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Thorby, Harold Victor Campbell (1888–1973)

by Ian Carnell

This article was published in Australian Dictionary of Biography, Volume 12, (MUP), 1990

Harold Victor Campbell Thorby (1888-1973), by unknown photographer, 1929

Harold Victor Campbell Thorby (1888-1973), by unknown photographer, 1929

State Library of New South Wales, GPO 1 - 14508

Harold Victor Campbell Thorby (1888-1973), farmer and politician, was born on 2 October 1888 at Annandale, Sydney, third son of English-born Frederick James Thorby, builder, and his Irish wife Elizabeth, née Campbell. He assisted his maternal grandparents on their farm at Geurie and was educated locally before attending Sydney Grammar School. Later, while working his own property at Geurie, Thorby studied woolclassing, veterinary science and architecture through the Sydney Technical College. He also acted as foreman for his father's building projects in Sydney and Newcastle. On 6 September 1916 at All Saints Anglican Church, Wongarbon, he married Vera Lynda Morley (d.1958). An active member of the Farmers and Settlers' Association (State president 1925-27), Thorby was secretary of the Western Railway League and the Macquarie Valley Water Conservation League. From 1922 to 1940 he was to represent the Country Party in State and Federal parliaments.

Having been member for Wammerawa from 1922 in the Legislative Assembly, in 1927 he won the seat of Castlereagh. In the Bavin-Buttenshaw government he was minister for agriculture and chairman of the Water Conservation and Irrigation Commission in 1927-30. Using his portfolio 'almost as a junior public works department', Thorby saw Wyangala Dam commenced, Burrinjuck Dam finished, Hawkesbury Agricultural College enlarged and numerous wheat silos built. He also established the Rice Marketing Board of New South Wales, and pushed through the Swine Compensation Act (1928) and the Advances to Settlers (Government Guarantee) Act (1929). With his architectural and building background, Thorby achieved efficiencies in such government construction projects as the new building for his department and the Royal North Shore Hospital nurses' block.

After his defeat in Castlereagh in 1930, he won the Federal seat of Calare the following year. Thorby clashed with Prime Minister Lyons, but became assistant minister for repatriation (1934-35) in Lyons's coalition government. Their relations improved and in 1935 he accompanied Lyons to England to negotiate a meat agreement. Thorby also attended an international wool conference in Berlin. He was minister in charge of War Service Homes (1935-36) and assistant minister for commerce (1935-37), acting occasionally as minister for commerce and minister for defence. In cabinet his knowledge of architecture and building was often called on, and he supervised extensions to the Caulfield Military Hospital, Melbourne. His sympathetic approach to the problems of repatriation widows was well-known. In 1937-40 he was deputy leader of his party.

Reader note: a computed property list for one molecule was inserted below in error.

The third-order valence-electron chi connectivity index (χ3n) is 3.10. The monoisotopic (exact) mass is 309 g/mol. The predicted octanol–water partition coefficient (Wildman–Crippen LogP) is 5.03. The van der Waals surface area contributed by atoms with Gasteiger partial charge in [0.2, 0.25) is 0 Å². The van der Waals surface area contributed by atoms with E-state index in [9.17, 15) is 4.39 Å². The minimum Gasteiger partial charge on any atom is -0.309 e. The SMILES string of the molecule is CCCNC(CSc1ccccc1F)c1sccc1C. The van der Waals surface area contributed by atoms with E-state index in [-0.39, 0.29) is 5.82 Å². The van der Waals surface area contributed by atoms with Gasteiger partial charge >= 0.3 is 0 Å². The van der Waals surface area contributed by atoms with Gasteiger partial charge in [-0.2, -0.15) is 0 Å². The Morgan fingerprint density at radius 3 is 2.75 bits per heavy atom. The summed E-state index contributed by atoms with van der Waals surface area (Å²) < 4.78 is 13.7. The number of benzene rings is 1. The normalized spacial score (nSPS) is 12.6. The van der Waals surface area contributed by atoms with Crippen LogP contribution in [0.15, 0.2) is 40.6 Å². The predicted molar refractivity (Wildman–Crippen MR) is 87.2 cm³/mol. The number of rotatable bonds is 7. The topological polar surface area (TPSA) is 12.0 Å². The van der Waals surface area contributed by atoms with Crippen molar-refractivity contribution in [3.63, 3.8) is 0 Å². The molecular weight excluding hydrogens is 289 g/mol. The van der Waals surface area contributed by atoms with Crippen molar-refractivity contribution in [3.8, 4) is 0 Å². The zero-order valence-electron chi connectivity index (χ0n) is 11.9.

When Thorby became minister for defence in November 1937 he began a three-year expansion programme and developed a valuable system of war annexes attached to existing factories. In retrospect, however, the programme proved too modest and failed to absorb even planned levels of expenditure. In November 1938 Thorby was appointed minister for works, chairman of the Murray Valley Water Commission and minister for civil aviation. He was subsequently postmaster-general and minister for health (March-October 1940).

Defeated in the 1940 election, Thorby unsuccessfully contested Dubbo in 1941, and Calare in 1943 and 1946. He then took up the property of his wife's parents at Wongarbon. A councillor (1952-55) of the Graziers' Association, he continued to be active in the Country Party and in 1957 was made an honorary life member. On 14 May 1960 he married Alfreda Elizabeth Rogers at the Presbyterian Church, Toowong, Brisbane. He then ran a property at Quirindi and later one at Tamworth, New South Wales.

Robust, rugged and 'built like a policeman', Thorby could be pugnacious and aggressive, but was recognized as a 'gentle giant'. He was an accomplished horseman and rifle-shot, and also a fine tenor, flautist and clarinet player. He belonged to the Presbyterian Church. Quickly able to absorb information, he knew what he wanted politically and usually 'preferred to drive over obstacles to achievement rather than circumvent them'. Thorby died on 1 January 1973 at Wahroonga, Sydney, and was cremated. Two daughters of his first marriage survived him.

Select Bibliography

  • U. R. Ellis, The Country Party (Melb, 1958)
  • U. R. Ellis, A History of the Australian Country Party (Melb, 1963)
  • D. Aitkin, The Colonel (Canb, 1969)
  • P. Hasluck, The Government and the People, 1939-1941 (Canb, 1952)
  • Country Party Journal, Apr-Nov 1938
  • Country Life, 3 Aug 1934
  • Sydney Morning Herald, 4 Jan 1973
  • private information.

Citation details

Ian Carnell, 'Thorby, Harold Victor Campbell (1888–1973)', Australian Dictionary of Biography, National Centre of Biography, Australian National University, http://adb.anu.edu.au/biography/thorby-harold-victor-campbell-8798/text15429, published in hardcopy 1990, accessed online 22 August 2014.

This article was first published in hardcopy in Australian Dictionary of Biography, Volume 12, (MUP), 1990

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